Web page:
John* was a fourth grader who was full of energy and enjoyed anything that included action. “I noticed that John was particularly interested in the outdoors and nature,” his pastor reported.  “John attended Sunday School and church every Sunday faithfully, but by himself.  He was the only person in his family to attend.  The church leadership soon believed that his family may have needed a break each week, and our church was that break.“

“John had some names among his peers: mean, enemy and bully.  The Sunday School teachers called him trying.   As a pastor who also works in the local school, I knew his school teachers considered him difficult, a disrupter and an aggressor.  In short, John did not know how to make friends and had none.  He did not know how to wait, respect others, or cooperate.  So when the church planned to send children to camp at Wanake, John’s name was high on the list.  We felt that the camp experience would give John the concentrated time to try new behaviors and practice skills.  I contacted his parents, who granted permission for the weeklong experience. The United Methodist Women supplied the funding.  I dropped John off at Camp Wanake one Sunday afternoon and prayed that the experience would make a difference.”

John loved camp!  His group lived in the cabins in the woods and set up a “home-in-the-woods” nearby with a campfire circle.  “Through working together to build our “home-in-the-woods and light a fire and cook over it,” John’s counselor shared, “John began to work together with others collecting firewood, sawing, and making food.  He also began to respect others by waiting his turn to light the fire, build a table, lead the hike, cook his food, and take the swim test.  While working with a partner to prepare their food, John practiced respect and patience.  It was through canoeing that John learned how to cooperate with his canoeing partner to navigate Lake Arnold and play canoe games with the whole group.  While the first day was rough (They mostly went in circles!), the second day John and his canoe partner won the game!  By the end of the week John had made a handful of friends, including his canoeing partner.  The two were inseparable.”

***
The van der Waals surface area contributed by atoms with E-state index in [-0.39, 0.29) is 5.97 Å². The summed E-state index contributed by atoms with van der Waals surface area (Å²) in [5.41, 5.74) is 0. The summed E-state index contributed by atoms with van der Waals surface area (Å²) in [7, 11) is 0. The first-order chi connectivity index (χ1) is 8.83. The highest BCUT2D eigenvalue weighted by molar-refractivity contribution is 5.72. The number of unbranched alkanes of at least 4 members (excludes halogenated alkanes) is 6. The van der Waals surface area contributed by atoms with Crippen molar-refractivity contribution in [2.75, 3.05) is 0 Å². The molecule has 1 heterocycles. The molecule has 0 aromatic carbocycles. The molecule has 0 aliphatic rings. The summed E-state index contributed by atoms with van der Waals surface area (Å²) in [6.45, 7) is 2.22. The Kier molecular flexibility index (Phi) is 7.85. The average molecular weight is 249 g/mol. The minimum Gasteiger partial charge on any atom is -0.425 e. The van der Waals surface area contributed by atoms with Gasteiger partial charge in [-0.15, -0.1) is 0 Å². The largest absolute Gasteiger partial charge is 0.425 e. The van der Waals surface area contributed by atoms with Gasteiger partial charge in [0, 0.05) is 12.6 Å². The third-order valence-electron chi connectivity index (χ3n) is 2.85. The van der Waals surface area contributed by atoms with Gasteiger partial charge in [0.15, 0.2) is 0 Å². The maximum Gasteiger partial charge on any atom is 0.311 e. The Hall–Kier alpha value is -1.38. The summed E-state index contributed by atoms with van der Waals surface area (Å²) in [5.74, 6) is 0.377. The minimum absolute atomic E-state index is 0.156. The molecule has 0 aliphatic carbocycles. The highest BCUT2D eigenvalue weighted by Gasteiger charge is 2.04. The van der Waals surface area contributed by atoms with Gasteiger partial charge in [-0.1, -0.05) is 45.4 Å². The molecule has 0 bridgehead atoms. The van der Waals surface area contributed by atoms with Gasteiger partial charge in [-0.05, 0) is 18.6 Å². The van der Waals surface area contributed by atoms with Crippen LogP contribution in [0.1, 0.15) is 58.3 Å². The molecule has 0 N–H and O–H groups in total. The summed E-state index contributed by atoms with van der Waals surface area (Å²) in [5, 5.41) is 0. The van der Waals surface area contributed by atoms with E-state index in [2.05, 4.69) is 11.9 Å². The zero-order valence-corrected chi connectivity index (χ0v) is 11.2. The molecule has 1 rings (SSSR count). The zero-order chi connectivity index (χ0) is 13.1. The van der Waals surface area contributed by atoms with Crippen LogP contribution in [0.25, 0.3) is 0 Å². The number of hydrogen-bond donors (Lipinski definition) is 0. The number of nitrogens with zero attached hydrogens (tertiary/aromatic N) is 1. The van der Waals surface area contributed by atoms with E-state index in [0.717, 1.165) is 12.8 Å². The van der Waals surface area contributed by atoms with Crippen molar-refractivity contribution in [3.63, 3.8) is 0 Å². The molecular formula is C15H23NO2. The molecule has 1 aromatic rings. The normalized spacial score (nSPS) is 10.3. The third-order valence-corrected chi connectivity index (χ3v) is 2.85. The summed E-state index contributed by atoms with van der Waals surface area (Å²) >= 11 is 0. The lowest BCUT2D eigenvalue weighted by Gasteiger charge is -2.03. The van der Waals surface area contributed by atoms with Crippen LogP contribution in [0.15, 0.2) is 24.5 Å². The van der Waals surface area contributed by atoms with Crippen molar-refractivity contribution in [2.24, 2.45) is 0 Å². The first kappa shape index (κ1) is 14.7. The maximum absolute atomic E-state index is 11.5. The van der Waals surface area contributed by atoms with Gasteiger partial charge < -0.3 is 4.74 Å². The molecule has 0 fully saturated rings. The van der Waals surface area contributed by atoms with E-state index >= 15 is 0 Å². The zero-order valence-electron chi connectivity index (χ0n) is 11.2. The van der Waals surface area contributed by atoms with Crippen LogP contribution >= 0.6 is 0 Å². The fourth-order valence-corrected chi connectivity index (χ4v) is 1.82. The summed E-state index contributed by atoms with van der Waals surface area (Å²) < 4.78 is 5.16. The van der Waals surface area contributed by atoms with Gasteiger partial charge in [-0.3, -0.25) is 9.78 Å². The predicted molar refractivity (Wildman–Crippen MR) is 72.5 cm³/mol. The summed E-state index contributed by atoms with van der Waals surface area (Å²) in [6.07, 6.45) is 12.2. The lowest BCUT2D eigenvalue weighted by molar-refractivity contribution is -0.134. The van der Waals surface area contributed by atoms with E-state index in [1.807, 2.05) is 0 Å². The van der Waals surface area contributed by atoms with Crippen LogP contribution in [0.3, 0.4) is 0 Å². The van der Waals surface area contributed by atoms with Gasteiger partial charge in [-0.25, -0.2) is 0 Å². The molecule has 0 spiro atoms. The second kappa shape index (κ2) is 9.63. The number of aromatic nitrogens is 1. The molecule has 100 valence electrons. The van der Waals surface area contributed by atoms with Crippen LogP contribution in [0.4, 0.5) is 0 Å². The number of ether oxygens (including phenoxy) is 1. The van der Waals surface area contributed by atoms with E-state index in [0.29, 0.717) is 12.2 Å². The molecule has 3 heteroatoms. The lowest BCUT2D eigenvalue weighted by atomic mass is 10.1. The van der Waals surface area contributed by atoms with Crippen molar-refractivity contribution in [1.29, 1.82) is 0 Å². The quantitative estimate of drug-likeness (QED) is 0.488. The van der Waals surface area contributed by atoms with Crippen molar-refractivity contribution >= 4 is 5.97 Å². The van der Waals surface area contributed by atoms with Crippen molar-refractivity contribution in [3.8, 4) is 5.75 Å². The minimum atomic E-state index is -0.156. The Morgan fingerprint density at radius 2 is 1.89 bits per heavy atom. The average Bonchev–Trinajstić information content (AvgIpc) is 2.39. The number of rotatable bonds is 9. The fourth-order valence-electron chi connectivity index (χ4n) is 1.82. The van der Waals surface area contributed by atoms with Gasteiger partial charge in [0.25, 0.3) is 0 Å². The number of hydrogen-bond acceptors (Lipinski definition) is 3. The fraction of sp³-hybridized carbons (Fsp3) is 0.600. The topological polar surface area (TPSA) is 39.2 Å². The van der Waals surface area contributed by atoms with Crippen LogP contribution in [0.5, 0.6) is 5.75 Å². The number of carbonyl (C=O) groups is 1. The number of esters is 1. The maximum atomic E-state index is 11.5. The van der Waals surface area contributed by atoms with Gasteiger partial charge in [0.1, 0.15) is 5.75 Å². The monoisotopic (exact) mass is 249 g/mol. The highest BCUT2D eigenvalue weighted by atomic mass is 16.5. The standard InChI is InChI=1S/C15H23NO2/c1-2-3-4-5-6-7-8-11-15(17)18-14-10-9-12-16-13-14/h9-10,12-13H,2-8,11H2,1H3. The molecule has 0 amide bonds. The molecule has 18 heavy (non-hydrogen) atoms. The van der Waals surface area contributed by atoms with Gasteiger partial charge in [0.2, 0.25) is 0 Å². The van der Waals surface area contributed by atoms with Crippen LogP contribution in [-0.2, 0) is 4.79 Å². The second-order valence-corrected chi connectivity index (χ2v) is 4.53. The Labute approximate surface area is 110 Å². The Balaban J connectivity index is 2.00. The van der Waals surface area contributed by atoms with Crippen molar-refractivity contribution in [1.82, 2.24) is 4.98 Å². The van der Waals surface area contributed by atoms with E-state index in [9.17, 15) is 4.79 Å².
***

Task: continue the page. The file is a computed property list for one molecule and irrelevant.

“When John returned home to church and school,” his pastor reported, “he had some new names!  His teachers reported that he was helpful, a good listener and cooperative.  Peers began to call John a friend.  We were amazed at new ways John was living and growing.  We even trained him to be an acolyte!  Something we had decided not to do before camp – too dangerous!  John still faithfully comes to Sunday School and church each week and now he helps his teacher in the classroom, serves as an acolyte, and even joined the children’s choir.  He learned at camp that he loves to sing!”

Your generosity provides opportunities for campers like John to explore new ways of behaving and cultivate the Fruit of the Spirit in their lives with counselors who receive three weeks of training focused on mentoring campers.  Thank you for your generosity.

*Name changed to protect the privacy of the camper.

John and Friend to print